Monterosso is the largest of the five villages of the beautiful Cinque Terre section of coast in Liguria, and has the most accessible beach in the region. It is the first of the villages you reach when approaching from Levanto and the north-west.
Exploring Monterosso al Mare
Rather different in character from the other villages of the Cinque Terre, Monterosso is the principal town for visitors.
The town divides into two separate parts: the beach and seafront to the west; and the old town to the east reached through a tunnel or around a small promontory.
Although the scenery is perhaps less dramatic and the village less 'picture-postcard' pretty than the others along this coast, Monteresso al Mare is still very pleasant to explore and you will also find a wider selection of facilities including hotels and restaurants than in the smaller villages.
The beach itself is in the town centre and quite long. It is a mix of sand and small stone and in a very scenic setting with rocky outcrops to either side and is one of very few beaches here in the Cinque Terre, so it is very popular.
Italy This Way comment: in our opinion the combination of the beach and old village centre, the restaurants and ice cream shops, combined with the presence of the railway station giving quick and easy access to the other Cinque Terre villages, make Monterosso al Mare a good choice to stay when you are visiting even if it is slightly overlooked by tourists rushing to admire Vernazza and Manarola...
After strolling along the beach front promenade you can explore the oldest part of Monterosso. This is on a small hill and has an interesting centre consisting of ancient alleys (known in Italy as carruggi) and old houses as well as the 13th century Church of Saint John the Baptist, with its characteristic striped facade. Higher up above the town (between Monterosso and Fegina) you can see another important religious monument, the 17th century Convent of the Cappuccini, which includes a painting of the Crucifixion by Anthony van Dyck.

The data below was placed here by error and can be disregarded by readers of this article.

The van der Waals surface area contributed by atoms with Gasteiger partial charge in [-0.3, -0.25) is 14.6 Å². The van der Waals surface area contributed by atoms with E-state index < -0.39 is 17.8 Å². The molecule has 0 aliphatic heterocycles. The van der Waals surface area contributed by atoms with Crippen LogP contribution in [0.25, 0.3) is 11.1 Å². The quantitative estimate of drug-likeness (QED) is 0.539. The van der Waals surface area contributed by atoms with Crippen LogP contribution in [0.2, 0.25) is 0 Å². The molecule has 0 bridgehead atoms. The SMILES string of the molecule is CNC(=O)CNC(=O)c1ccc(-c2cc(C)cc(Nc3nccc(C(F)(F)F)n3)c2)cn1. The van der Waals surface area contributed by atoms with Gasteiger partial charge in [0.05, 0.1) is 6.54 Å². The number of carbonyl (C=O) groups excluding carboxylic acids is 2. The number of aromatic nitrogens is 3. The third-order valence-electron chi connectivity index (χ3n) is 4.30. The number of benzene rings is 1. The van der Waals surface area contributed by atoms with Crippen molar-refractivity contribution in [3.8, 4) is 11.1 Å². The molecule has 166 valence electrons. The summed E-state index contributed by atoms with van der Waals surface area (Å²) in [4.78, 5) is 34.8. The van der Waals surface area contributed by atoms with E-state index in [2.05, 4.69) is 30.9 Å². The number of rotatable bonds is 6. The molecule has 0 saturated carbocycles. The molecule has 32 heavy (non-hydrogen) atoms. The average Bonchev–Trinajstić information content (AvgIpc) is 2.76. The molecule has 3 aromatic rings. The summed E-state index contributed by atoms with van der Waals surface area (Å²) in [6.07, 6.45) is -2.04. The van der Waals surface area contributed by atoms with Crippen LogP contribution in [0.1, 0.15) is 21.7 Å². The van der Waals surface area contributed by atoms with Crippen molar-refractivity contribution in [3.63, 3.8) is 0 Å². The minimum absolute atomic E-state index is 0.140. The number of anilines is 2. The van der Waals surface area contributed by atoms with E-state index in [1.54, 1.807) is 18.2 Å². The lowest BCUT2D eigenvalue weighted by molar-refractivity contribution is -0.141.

Among other historic monuments you will see several other churches as well as various Genoese fortications that were built in the 16th century to defend the town from attack by Saracen pirates.
The coast is given extra interest here by the statues that overlook the beach and coast. The most important statue here is called The Giant and represents Neptune, God of the Sea. This massive statue, 14 metres high, appears at first glance to be part of the rock it is supporting but was actually built of concrete in 1910.
Note that the more modern part of Monterosso, to the west of the old town, is known by the name of Fegina and is where you will find more extensive tourist facilities and larger beaches.
Of course, it is the coast and other villages of the Cinque Terre that are of most interest when you visit Monterosso: see the Cinque Terre guide. The first village you reach when travelling along the coast from here is Vernazza.
Walk from Monterosso to Vernazza
We highly recommend you complete the section of coast path between Monterosso and Vernazza even if you don't have time to complete the whole Cinque Terre walk to Riomaggiore: it is exceptionally lovely with great views, even if the first kilometre or so when you first leave Monterosso is a never-ending climb up steep stairs!
You might like to take the approach of two muscle bound young American men we were following when we did this walk: every time they could hear someone coming towards them they started jogging confidently up the hill, to be met with lots of oohs and ahhs and "well done lads" comments - then as soon as they were alone again they would sit down puffing and panting and gulping water...
...Or you can just do like the rest of us, and plod along slowly, dreaming of an end to the hill!
Although most visitors focus their visit on the path and route between these five villages, there is also a very pleasant path that leads to an exceptional viewpoint if you follow the coast northwards towards Levanto.
You can find more local travel ideas in the Liguria guide.